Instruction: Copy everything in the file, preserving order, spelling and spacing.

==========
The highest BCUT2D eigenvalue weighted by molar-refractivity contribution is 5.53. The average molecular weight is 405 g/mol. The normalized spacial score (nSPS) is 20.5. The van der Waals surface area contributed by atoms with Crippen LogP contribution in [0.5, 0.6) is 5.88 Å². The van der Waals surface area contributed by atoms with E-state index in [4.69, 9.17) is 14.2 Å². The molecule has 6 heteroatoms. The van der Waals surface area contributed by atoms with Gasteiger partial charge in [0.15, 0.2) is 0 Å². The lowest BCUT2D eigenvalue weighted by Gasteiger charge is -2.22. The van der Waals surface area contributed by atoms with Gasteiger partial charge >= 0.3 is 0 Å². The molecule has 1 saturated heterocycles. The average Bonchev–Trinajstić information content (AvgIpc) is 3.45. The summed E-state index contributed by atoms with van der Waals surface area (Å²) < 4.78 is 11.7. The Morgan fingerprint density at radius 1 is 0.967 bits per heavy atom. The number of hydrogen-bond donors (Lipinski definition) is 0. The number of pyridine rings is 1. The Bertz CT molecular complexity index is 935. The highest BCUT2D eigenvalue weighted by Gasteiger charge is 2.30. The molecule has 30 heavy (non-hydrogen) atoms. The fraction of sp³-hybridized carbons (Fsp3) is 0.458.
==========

The highest BCUT2D eigenvalue weighted by molar-refractivity contribution is 5.53. The average molecular weight is 405 g/mol. The normalized spacial score (nSPS) is 20.5. The van der Waals surface area contributed by atoms with Crippen LogP contribution in [0.5, 0.6) is 5.88 Å². The van der Waals surface area contributed by atoms with E-state index in [4.69, 9.17) is 14.2 Å². The molecule has 6 heteroatoms. The van der Waals surface area contributed by atoms with Gasteiger partial charge in [0.15, 0.2) is 0 Å². The lowest BCUT2D eigenvalue weighted by Gasteiger charge is -2.22. The van der Waals surface area contributed by atoms with Gasteiger partial charge >= 0.3 is 0 Å². The molecule has 1 saturated heterocycles. The average Bonchev–Trinajstić information content (AvgIpc) is 3.45. The summed E-state index contributed by atoms with van der Waals surface area (Å²) < 4.78 is 11.7. The Morgan fingerprint density at radius 1 is 0.967 bits per heavy atom. The number of hydrogen-bond donors (Lipinski definition) is 0. The number of pyridine rings is 1. The Bertz CT molecular complexity index is 935. The highest BCUT2D eigenvalue weighted by Gasteiger charge is 2.30. The molecule has 30 heavy (non-hydrogen) atoms. The fraction of sp³-hybridized carbons (Fsp3) is 0.458.